Know Your Customer (KYC) is a practice practiced by businesses and other financial institutions to identify and verify their customers in accordance with laws, regulations, and other legal requirements. KYC is the first step in building and maintaining a relationship between a company and its customers.
This ensures that business owners and other stakeholders receive detailed information about their clients’ investment knowledge, financial situation, and risk appetite. Before undertaking any significant financial transaction, especially involving large sums of money, it is ideal to know your customer before or during the transaction.
The COVID-19 pandemic has prompted businesses and other financial institutions to perform KYC processes digitally, allowing them to continue doing business despite restrictions being imposed. KYC is becoming increasingly popular among banks, lending companies, insurance agencies, and other businesses to avoid cases of bribery, money laundering, corruption, and other illegal transactions.
But exactly what is KYC? Or What is Know Your Customer or Know Your Client? Let’s learn about it in a detailed manner.
Table of Contents
- What is KYC?
- Importance of KYC
- History of KYC
- Process of KYC
- Documents Required for KYC
- Agencies for KYC Verification
- KYC Online Verification Process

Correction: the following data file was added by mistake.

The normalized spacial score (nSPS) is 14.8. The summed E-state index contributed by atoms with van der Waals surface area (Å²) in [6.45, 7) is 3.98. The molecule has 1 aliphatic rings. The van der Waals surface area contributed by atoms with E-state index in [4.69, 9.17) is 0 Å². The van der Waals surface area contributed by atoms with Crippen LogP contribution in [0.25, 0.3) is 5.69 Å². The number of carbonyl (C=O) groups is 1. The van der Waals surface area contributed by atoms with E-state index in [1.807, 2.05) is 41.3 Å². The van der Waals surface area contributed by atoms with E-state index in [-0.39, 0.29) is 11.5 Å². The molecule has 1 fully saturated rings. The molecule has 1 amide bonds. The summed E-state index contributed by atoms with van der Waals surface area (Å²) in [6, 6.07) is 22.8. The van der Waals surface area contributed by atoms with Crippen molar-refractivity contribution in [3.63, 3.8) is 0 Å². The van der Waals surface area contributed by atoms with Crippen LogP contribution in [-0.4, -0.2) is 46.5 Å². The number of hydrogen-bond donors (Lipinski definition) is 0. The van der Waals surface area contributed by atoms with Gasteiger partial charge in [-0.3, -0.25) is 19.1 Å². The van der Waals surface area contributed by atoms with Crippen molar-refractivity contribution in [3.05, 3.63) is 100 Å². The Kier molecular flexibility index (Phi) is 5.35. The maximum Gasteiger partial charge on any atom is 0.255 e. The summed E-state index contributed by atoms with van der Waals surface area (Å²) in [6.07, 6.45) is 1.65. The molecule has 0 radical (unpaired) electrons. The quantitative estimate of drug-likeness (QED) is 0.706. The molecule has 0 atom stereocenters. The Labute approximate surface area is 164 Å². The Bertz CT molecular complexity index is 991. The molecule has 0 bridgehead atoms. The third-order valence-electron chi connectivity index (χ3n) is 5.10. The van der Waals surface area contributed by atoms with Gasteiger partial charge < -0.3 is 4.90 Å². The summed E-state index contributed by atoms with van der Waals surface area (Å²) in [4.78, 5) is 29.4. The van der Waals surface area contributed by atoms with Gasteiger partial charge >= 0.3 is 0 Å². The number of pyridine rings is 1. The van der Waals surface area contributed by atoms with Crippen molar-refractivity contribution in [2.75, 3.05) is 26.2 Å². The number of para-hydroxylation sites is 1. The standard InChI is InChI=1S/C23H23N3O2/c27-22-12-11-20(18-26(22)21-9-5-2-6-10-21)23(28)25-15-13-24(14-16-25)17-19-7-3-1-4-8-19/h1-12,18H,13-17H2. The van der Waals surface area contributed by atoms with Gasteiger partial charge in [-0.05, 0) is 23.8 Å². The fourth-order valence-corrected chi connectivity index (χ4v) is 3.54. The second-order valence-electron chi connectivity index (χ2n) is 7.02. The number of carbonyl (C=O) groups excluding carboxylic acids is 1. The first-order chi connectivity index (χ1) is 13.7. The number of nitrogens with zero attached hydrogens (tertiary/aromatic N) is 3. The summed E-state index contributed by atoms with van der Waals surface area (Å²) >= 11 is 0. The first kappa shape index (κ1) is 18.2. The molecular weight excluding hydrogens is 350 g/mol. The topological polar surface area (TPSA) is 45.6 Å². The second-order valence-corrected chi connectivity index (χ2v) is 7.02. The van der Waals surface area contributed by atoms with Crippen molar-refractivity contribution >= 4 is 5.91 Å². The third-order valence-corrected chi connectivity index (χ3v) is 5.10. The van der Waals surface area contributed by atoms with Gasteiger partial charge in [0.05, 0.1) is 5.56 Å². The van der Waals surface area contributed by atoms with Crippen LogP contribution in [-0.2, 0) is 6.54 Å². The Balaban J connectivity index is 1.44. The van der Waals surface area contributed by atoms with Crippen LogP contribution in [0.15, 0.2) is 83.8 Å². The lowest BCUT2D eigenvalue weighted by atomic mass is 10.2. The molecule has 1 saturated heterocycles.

- KYC Offline Verification Process
- Final Remarks
- Similar Articles
What is KYC?
The Know Your Client (KYC) or Know Your Customer (KYC) is a process to verify the identity & other credentials of a financial services user. KYC is a regulatory process of ascertaining the identity and other information of a financial services user.
In other words, banks must make sure that their clients/customers are genuinely who they claim to be.
Banks may refuse to open an account or halt a business relationship if the client fails to meet minimum KYC requirements.
Importance of KYC
To be mandated by the law, the Know Your Client (KYC) process also helps financial institutions in several ways:
- Helps lenders perform risk assessment by identifying the previous financial history and assets owned
- Limits fraud that results mainly due to hiding of identity
- Prevents money laundering and other anti-social activities
- Brings stability and investment to the country, as it makes the financial framework more trustworthy and less risky
- Decreased uncertainty allows institutions to lend more to customers and increase their profits
A number of countries and economic regions oversee financial anti-money laundering agencies or regulators that overview financial transactions to prevent tax evasion, terrorism financing, and other anti-social activities. All institutions are part of the Global Financial Action Task Force (FATF), which oversees financial transactions around the world.